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She would constantly fill him up with stories of how his father mistreated her and remonstrated that he must never become like his father. He didn't think he had a close relationship with anyone. The idea of finding out the meaning and origin of the addictive behaviour and treating it at its source is an appealing and seemingly logical proposition, one that many persons suffering from an addiction themselves seek.
Alas, what seems logical and clear is in practice beset with obstructions and blind alleys. The addiction itself often becomes a hurdle to a fuller and deeper engagement with the analytic process as it can anaesthetize the anxieties that this process brings up.
This necessitates a careful assessment process before recommending this method as a treatment option. Where there is a good match the process and outcome can be fruitful for both the patient and the therapist. National Center for Biotechnology Information , U. Journal List Indian J Psychiatry v. Indian J Psychiatry. Malika Verma and Ajay Vijayakrishnan. Author information Copyright and License information Disclaimer.
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Tara Clinic, Kozhikode, Kerala, India. E-mail: ni. Abstract Psychoanalytic psychotherapy can afford a viable treatment option for certain carefully chosen patients whose needs go beyond the immediate control of substance use. Current Evidence The evidence base for psychoanalytic psychotherapies has been generally considered weak. Understanding Addictions — A psychoanalytic perspective In our work, we see individuals suffering from addictions even if they are not abusing any substance. Clinical Implications Working with a person suffering from an addiction is a challenge.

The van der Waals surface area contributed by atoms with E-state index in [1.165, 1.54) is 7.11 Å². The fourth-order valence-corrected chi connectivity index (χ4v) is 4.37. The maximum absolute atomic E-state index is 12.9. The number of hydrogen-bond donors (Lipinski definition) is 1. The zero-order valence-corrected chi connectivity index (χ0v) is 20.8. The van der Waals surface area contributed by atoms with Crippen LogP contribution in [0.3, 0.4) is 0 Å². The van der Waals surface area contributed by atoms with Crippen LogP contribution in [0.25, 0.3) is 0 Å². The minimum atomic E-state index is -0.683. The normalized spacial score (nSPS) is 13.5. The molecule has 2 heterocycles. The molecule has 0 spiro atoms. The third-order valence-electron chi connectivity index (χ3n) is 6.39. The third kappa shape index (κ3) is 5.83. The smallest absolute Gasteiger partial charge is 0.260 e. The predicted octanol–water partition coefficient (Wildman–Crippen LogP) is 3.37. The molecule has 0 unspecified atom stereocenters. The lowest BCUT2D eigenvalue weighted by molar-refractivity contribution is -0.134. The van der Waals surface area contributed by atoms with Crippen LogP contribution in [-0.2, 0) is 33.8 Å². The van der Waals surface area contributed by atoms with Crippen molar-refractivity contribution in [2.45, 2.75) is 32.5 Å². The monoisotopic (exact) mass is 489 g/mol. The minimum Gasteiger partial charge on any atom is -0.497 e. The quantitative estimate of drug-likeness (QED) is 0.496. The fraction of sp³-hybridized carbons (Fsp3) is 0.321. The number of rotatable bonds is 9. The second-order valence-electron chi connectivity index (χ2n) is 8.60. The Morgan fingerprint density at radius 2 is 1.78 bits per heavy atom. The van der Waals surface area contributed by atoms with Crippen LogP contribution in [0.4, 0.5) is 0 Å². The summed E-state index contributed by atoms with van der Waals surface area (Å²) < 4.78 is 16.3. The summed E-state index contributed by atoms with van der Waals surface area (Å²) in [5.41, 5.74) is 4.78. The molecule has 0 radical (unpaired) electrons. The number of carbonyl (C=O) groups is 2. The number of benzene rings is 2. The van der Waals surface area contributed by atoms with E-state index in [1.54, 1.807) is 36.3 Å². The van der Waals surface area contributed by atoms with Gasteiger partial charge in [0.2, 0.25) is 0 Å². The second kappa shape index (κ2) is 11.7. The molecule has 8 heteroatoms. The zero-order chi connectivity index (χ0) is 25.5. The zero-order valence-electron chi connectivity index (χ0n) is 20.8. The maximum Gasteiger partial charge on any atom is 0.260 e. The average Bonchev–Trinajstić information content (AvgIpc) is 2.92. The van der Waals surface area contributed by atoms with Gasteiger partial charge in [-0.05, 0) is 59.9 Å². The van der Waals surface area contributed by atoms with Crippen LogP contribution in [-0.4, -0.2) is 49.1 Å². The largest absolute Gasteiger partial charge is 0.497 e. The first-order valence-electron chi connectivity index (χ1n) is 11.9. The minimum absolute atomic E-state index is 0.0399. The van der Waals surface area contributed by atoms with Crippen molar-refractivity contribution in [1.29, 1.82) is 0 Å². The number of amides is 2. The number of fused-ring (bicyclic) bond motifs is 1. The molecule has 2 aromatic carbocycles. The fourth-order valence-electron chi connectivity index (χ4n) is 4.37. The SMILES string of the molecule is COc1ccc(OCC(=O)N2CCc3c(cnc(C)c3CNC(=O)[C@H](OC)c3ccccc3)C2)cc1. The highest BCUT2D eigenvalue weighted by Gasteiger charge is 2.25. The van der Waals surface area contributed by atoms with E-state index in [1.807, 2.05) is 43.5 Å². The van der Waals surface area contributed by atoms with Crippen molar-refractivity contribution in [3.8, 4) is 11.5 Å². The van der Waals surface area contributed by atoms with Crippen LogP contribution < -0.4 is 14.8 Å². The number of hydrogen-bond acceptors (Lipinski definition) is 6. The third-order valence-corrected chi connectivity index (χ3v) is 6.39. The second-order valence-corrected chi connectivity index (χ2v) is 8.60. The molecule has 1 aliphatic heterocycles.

Case Vignette Mr A is a young married man, living abroad. Shedler J. The efficacy of psychodynamic psychotherapy. Am Psychol. Leichsenring F, Rabung S. Long-term psychodynamic psychotherapy in complex mental disorders: update of a meta-analysis. Br J Psychiatry. Leichsenring F. Psychol Bull.
Sandell R. Harv Rev Psychiatry. Psychother Res. A meta-analysis of psychodynamic psychotherapy outcomes: Evaluating the effects of research-specific procedures. Leichsenring F, Leibing E. Share full text access. Please review our Terms and Conditions of Use and check box below to share full-text version of article.
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While perversions may involve a quest for excitement through sex, drugs or gambling, for example, the focus here is on the underlying incapacity - or indeed at times refusal - to relate to the other as separate from the self and not as a narcissistic appendage. It is the anxieties aroused by intimacy and relatedness that drive the pursuit of ecstasy and excitement. Psychoanalytic thinking can help multidisciplinary teams to stand back and respond to the addictive state of mind in humane and containing ways that are not collusive.
This book thus provides rich food for thought not only for the individual practitioner but also for those responsible for shaping services for addicted individuals.